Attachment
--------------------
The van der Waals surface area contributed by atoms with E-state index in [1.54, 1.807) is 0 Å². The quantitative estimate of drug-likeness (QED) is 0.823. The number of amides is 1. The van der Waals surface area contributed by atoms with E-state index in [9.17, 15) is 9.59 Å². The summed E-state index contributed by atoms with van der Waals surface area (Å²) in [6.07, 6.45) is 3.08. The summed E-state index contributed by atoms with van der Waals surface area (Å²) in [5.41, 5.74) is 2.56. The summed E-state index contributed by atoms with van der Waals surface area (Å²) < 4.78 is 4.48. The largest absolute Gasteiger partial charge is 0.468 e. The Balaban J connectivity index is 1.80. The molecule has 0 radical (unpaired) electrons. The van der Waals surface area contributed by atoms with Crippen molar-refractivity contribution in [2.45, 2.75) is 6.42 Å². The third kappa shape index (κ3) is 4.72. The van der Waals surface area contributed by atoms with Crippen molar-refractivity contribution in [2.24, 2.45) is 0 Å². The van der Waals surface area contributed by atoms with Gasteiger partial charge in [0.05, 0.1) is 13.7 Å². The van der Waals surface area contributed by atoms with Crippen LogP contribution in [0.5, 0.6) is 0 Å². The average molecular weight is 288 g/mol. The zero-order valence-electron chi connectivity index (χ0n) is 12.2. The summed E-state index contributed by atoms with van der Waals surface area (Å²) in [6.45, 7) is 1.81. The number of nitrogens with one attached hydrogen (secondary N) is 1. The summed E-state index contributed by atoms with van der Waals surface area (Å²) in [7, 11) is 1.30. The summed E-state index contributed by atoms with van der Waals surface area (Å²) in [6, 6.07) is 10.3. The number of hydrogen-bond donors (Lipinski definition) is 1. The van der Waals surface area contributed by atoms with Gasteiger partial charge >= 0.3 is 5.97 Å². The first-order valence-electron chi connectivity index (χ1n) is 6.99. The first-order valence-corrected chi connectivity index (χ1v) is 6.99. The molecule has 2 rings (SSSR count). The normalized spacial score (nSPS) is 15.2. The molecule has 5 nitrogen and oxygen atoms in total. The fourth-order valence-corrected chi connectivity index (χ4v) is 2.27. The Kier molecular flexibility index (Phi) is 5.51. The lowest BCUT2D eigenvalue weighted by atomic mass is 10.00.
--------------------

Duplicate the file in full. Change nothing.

The van der Waals surface area contributed by atoms with E-state index in [1.54, 1.807) is 0 Å². The quantitative estimate of drug-likeness (QED) is 0.823. The number of amides is 1. The van der Waals surface area contributed by atoms with E-state index in [9.17, 15) is 9.59 Å². The summed E-state index contributed by atoms with van der Waals surface area (Å²) in [6.07, 6.45) is 3.08. The summed E-state index contributed by atoms with van der Waals surface area (Å²) in [5.41, 5.74) is 2.56. The summed E-state index contributed by atoms with van der Waals surface area (Å²) < 4.78 is 4.48. The largest absolute Gasteiger partial charge is 0.468 e. The Balaban J connectivity index is 1.80. The molecule has 0 radical (unpaired) electrons. The van der Waals surface area contributed by atoms with Crippen molar-refractivity contribution in [2.45, 2.75) is 6.42 Å². The third kappa shape index (κ3) is 4.72. The van der Waals surface area contributed by atoms with Crippen molar-refractivity contribution in [2.24, 2.45) is 0 Å². The van der Waals surface area contributed by atoms with Gasteiger partial charge in [0.05, 0.1) is 13.7 Å². The van der Waals surface area contributed by atoms with Crippen LogP contribution in [0.5, 0.6) is 0 Å². The average molecular weight is 288 g/mol. The zero-order valence-electron chi connectivity index (χ0n) is 12.2. The summed E-state index contributed by atoms with van der Waals surface area (Å²) in [6.45, 7) is 1.81. The number of nitrogens with one attached hydrogen (secondary N) is 1. The summed E-state index contributed by atoms with van der Waals surface area (Å²) in [7, 11) is 1.30. The summed E-state index contributed by atoms with van der Waals surface area (Å²) in [6, 6.07) is 10.3. The number of hydrogen-bond donors (Lipinski definition) is 1. The van der Waals surface area contributed by atoms with Gasteiger partial charge >= 0.3 is 5.97 Å². The first-order valence-electron chi connectivity index (χ1n) is 6.99. The first-order valence-corrected chi connectivity index (χ1v) is 6.99. The molecule has 2 rings (SSSR count). The normalized spacial score (nSPS) is 15.2. The molecule has 5 nitrogen and oxygen atoms in total. The fourth-order valence-corrected chi connectivity index (χ4v) is 2.27. The Kier molecular flexibility index (Phi) is 5.51. The lowest BCUT2D eigenvalue weighted by atomic mass is 10.00.